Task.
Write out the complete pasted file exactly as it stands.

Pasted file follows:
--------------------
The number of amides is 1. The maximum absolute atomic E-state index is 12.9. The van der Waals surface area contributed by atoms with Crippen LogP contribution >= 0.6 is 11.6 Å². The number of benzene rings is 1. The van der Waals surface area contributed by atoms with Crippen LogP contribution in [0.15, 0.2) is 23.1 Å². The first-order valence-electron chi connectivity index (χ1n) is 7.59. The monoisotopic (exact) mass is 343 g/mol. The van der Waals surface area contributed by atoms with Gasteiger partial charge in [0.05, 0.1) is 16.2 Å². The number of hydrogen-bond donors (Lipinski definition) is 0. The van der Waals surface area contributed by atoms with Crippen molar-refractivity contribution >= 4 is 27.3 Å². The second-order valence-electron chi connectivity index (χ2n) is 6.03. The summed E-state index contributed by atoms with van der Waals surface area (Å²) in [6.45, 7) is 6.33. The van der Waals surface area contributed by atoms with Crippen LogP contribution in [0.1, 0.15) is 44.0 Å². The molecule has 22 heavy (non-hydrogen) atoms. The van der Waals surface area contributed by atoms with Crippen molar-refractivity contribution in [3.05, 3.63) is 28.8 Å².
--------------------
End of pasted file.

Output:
The number of amides is 1. The maximum absolute atomic E-state index is 12.9. The van der Waals surface area contributed by atoms with Crippen LogP contribution >= 0.6 is 11.6 Å². The number of benzene rings is 1. The van der Waals surface area contributed by atoms with Crippen LogP contribution in [0.15, 0.2) is 23.1 Å². The first-order valence-electron chi connectivity index (χ1n) is 7.59. The monoisotopic (exact) mass is 343 g/mol. The van der Waals surface area contributed by atoms with Gasteiger partial charge in [0.05, 0.1) is 16.2 Å². The number of hydrogen-bond donors (Lipinski definition) is 0. The van der Waals surface area contributed by atoms with Crippen molar-refractivity contribution >= 4 is 27.3 Å². The second-order valence-electron chi connectivity index (χ2n) is 6.03. The summed E-state index contributed by atoms with van der Waals surface area (Å²) in [6.45, 7) is 6.33. The van der Waals surface area contributed by atoms with Crippen LogP contribution in [0.1, 0.15) is 44.0 Å². The molecule has 22 heavy (non-hydrogen) atoms. The van der Waals surface area contributed by atoms with Crippen molar-refractivity contribution in [3.05, 3.63) is 28.8 Å².